• The header “Content-Type” is filled with the file type as of pre-signed URL generation, otherwise S3 would reject the request.
  • “paramName” is an arbitrary string to enforce a non-nested parameter name, which would not be correctly handled by S3.
  • “dataType” is more or less arbitrarily set to XML, which is the format of S3 responses.
function uploadFileUsingPresignedURL(file, upload_url, upload_key) {
  const tmp_form = form.clone()

    fileInput: null,
    url: upload_url,
    type: 'PUT',
    autoUpload: false,
    multipart: false,
    paramName: 'file',
    dataType: 'XML',
    beforeSend: function (xhr) {
      xhr.setRequestHeader('Content-Type', file.type)
    done: function () {
      // go to step 3
  }) // sending one file at a time
  tmp_form.fileupload('send', { files: [file] })

In order to allow file uploads from browsers to S3, you have to update CORS settings of your bucket:

    "AllowedHeaders": ["*"],
    "AllowedMethods": ["PUT"],
    "AllowedOrigins": [
      "", // local development
      "", // production
      "https://*" // production
    "ExposeHeaders": []

3. Request record creation

Once upload is done, the browser can notify the application that the file is ready for being referenced into an Attachment record. This is more or less a standard “create” request on Attachment’s controller, to which we simply inject the upload_key obtained at step 1:

function requestRecordCreation(upload_key) {
    url: "/attachments",
    method: "POST",
    dataType: "json",
    data: {
      authenticity_token: <VALID_AUTHENTICITY_TOKEN>,
      upload_key:         upload_key,
      attachment: {
        attachable_type:  <ATTACHABLE_TYPE>,
        attachable_id:    <ATTACHABLE_ID>,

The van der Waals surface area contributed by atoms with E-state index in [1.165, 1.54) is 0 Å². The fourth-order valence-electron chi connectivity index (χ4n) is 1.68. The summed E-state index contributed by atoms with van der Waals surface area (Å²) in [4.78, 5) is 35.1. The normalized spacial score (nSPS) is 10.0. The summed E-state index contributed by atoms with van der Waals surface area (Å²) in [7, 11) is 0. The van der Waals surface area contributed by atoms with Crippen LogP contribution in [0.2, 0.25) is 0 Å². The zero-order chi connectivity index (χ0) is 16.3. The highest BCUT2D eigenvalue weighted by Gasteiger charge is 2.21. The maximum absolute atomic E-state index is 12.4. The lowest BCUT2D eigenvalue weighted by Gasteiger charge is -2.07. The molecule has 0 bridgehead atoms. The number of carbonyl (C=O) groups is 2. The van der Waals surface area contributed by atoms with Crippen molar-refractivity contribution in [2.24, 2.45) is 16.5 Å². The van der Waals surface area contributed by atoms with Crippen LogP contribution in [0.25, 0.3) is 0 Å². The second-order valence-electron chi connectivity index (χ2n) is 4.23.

// put here other attributes if required
    success: function () {
      // operation completed (step 6)

On the backend, the controller would start looking like to that crazy standard implementation:

class AttachmentsController < ApplicationController
  # POST /attachments
  def create
    @attachment =

    upload_key = params[:upload_key]    ### STEPS 4-5-6 ###

  def attachment_params
      # put here others attributes' form if required

4. Request file metadata or content

Here is the tricky part of the implementation, and its easiness depends on the use cases you need to handle. You may also want to handle both proposed approaches depending on attachment types, when you have multiple ones in your application.

Let’s start with the easiest one, and to some extent the safest one, which consists in letting Paperclip doing the job as if it was a simple file upload. The idea is to download the file back on the application layer and assign it to the record, so that all features that come with Paperclip work in a standard way. That also means that the application triggers an extra upload of the file to the object storage on record save, which sounds expensive, but we can rely on the fact that we “control” this part of the network, as mentioned in the blog post introduction.

Adjusted sequential diagram for the first approach

If the cost of doing so is too expensive for your use case, you may be interested in the second proposed approach, which consists in faking the IO part of Paperclip by manually assembling all required information. This approach is cost-free because it just needs a few simple API requests, but it has a few limitations: